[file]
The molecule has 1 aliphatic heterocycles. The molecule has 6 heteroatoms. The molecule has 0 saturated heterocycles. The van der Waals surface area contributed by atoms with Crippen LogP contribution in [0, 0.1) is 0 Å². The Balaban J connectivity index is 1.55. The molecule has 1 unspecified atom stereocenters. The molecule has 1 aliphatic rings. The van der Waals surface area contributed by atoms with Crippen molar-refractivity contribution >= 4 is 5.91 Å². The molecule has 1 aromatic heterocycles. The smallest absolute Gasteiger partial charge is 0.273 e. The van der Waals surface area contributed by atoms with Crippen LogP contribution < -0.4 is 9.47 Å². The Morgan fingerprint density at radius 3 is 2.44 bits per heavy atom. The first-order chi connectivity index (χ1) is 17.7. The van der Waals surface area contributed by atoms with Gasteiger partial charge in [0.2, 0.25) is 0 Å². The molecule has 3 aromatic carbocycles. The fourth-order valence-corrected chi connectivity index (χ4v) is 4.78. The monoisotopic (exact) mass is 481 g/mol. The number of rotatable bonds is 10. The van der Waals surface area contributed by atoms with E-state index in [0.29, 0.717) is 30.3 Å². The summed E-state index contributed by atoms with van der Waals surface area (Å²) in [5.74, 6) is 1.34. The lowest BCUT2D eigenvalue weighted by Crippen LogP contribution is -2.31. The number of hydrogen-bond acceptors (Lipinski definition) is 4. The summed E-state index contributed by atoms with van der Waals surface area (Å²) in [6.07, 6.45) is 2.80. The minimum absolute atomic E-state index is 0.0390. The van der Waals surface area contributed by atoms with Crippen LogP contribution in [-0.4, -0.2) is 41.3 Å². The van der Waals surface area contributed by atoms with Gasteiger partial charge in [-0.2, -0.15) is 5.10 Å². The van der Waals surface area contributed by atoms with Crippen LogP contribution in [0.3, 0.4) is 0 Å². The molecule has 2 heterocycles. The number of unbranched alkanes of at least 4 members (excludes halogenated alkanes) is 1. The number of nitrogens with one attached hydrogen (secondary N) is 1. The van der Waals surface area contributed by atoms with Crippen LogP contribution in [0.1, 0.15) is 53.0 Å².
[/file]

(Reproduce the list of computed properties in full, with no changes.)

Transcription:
The molecule has 1 aliphatic heterocycles. The molecule has 6 heteroatoms. The molecule has 0 saturated heterocycles. The van der Waals surface area contributed by atoms with Crippen LogP contribution in [0, 0.1) is 0 Å². The Balaban J connectivity index is 1.55. The molecule has 1 unspecified atom stereocenters. The molecule has 1 aliphatic rings. The van der Waals surface area contributed by atoms with Crippen molar-refractivity contribution >= 4 is 5.91 Å². The molecule has 1 aromatic heterocycles. The smallest absolute Gasteiger partial charge is 0.273 e. The van der Waals surface area contributed by atoms with Crippen LogP contribution < -0.4 is 9.47 Å². The Morgan fingerprint density at radius 3 is 2.44 bits per heavy atom. The first-order chi connectivity index (χ1) is 17.7. The van der Waals surface area contributed by atoms with Gasteiger partial charge in [0.2, 0.25) is 0 Å². The molecule has 3 aromatic carbocycles. The fourth-order valence-corrected chi connectivity index (χ4v) is 4.78. The monoisotopic (exact) mass is 481 g/mol. The number of rotatable bonds is 10. The van der Waals surface area contributed by atoms with E-state index in [0.29, 0.717) is 30.3 Å². The summed E-state index contributed by atoms with van der Waals surface area (Å²) in [5.74, 6) is 1.34. The lowest BCUT2D eigenvalue weighted by Crippen LogP contribution is -2.31. The number of hydrogen-bond acceptors (Lipinski definition) is 4. The summed E-state index contributed by atoms with van der Waals surface area (Å²) in [6.07, 6.45) is 2.80. The minimum absolute atomic E-state index is 0.0390. The van der Waals surface area contributed by atoms with Crippen LogP contribution in [-0.4, -0.2) is 41.3 Å². The van der Waals surface area contributed by atoms with Gasteiger partial charge in [-0.2, -0.15) is 5.10 Å². The van der Waals surface area contributed by atoms with Crippen LogP contribution in [0.3, 0.4) is 0 Å². The molecule has 2 heterocycles. The number of unbranched alkanes of at least 4 members (excludes halogenated alkanes) is 1. The number of nitrogens with one attached hydrogen (secondary N) is 1. The van der Waals surface area contributed by atoms with Crippen LogP contribution in [0.1, 0.15) is 53.0 Å².